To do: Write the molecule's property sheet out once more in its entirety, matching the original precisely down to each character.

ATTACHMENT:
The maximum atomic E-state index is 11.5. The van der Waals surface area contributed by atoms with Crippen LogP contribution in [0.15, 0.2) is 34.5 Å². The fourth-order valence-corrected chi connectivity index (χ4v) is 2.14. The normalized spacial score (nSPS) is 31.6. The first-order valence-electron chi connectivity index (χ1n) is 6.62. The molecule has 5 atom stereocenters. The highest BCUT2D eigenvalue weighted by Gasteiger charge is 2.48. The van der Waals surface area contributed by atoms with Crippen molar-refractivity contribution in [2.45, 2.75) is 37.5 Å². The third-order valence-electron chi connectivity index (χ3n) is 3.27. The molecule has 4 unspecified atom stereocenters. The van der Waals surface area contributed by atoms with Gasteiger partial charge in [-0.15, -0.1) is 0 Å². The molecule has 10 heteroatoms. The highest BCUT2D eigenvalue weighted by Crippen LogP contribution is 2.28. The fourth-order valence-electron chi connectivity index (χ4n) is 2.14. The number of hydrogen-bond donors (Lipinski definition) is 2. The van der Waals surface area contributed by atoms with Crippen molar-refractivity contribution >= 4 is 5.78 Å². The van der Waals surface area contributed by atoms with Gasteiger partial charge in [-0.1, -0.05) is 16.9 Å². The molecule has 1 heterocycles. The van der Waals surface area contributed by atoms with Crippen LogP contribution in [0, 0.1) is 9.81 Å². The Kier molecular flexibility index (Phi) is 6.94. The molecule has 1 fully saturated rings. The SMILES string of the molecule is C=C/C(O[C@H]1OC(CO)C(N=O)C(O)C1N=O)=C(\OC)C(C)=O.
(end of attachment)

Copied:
The maximum atomic E-state index is 11.5. The van der Waals surface area contributed by atoms with Crippen LogP contribution in [0.15, 0.2) is 34.5 Å². The fourth-order valence-corrected chi connectivity index (χ4v) is 2.14. The normalized spacial score (nSPS) is 31.6. The first-order valence-electron chi connectivity index (χ1n) is 6.62. The molecule has 5 atom stereocenters. The highest BCUT2D eigenvalue weighted by Gasteiger charge is 2.48. The van der Waals surface area contributed by atoms with Crippen molar-refractivity contribution in [2.45, 2.75) is 37.5 Å². The third-order valence-electron chi connectivity index (χ3n) is 3.27. The molecule has 4 unspecified atom stereocenters. The van der Waals surface area contributed by atoms with Gasteiger partial charge in [-0.15, -0.1) is 0 Å². The molecule has 10 heteroatoms. The highest BCUT2D eigenvalue weighted by Crippen LogP contribution is 2.28. The fourth-order valence-electron chi connectivity index (χ4n) is 2.14. The number of hydrogen-bond donors (Lipinski definition) is 2. The van der Waals surface area contributed by atoms with Crippen molar-refractivity contribution >= 4 is 5.78 Å². The van der Waals surface area contributed by atoms with Gasteiger partial charge in [-0.1, -0.05) is 16.9 Å². The molecule has 1 heterocycles. The van der Waals surface area contributed by atoms with Crippen LogP contribution in [0, 0.1) is 9.81 Å². The Kier molecular flexibility index (Phi) is 6.94. The molecule has 1 fully saturated rings. The SMILES string of the molecule is C=C/C(O[C@H]1OC(CO)C(N=O)C(O)C1N=O)=C(\OC)C(C)=O.